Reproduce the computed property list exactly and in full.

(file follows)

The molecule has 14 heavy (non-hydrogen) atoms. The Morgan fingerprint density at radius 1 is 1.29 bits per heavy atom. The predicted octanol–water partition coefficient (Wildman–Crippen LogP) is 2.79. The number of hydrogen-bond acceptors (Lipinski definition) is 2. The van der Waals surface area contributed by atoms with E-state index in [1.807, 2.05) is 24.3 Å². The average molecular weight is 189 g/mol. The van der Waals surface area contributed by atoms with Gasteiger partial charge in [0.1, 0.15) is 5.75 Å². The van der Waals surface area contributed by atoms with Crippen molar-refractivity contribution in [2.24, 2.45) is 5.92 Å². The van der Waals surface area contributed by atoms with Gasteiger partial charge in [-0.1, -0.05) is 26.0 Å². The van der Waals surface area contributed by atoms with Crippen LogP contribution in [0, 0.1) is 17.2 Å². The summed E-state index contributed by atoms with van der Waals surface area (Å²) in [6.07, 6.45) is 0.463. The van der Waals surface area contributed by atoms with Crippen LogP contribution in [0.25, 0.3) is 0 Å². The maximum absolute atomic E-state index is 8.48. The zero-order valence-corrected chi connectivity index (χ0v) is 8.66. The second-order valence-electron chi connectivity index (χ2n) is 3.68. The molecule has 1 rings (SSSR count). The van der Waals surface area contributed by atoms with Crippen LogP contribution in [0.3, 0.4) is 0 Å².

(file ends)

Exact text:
The molecule has 14 heavy (non-hydrogen) atoms. The Morgan fingerprint density at radius 1 is 1.29 bits per heavy atom. The predicted octanol–water partition coefficient (Wildman–Crippen LogP) is 2.79. The number of hydrogen-bond acceptors (Lipinski definition) is 2. The van der Waals surface area contributed by atoms with E-state index in [1.807, 2.05) is 24.3 Å². The average molecular weight is 189 g/mol. The van der Waals surface area contributed by atoms with Gasteiger partial charge in [0.1, 0.15) is 5.75 Å². The van der Waals surface area contributed by atoms with Crippen molar-refractivity contribution in [2.24, 2.45) is 5.92 Å². The van der Waals surface area contributed by atoms with Gasteiger partial charge in [-0.1, -0.05) is 26.0 Å². The van der Waals surface area contributed by atoms with Crippen LogP contribution in [0, 0.1) is 17.2 Å². The summed E-state index contributed by atoms with van der Waals surface area (Å²) in [6.07, 6.45) is 0.463. The van der Waals surface area contributed by atoms with Crippen LogP contribution in [0.25, 0.3) is 0 Å². The maximum absolute atomic E-state index is 8.48. The zero-order valence-corrected chi connectivity index (χ0v) is 8.66. The second-order valence-electron chi connectivity index (χ2n) is 3.68. The molecule has 1 rings (SSSR count). The van der Waals surface area contributed by atoms with Crippen LogP contribution in [0.3, 0.4) is 0 Å².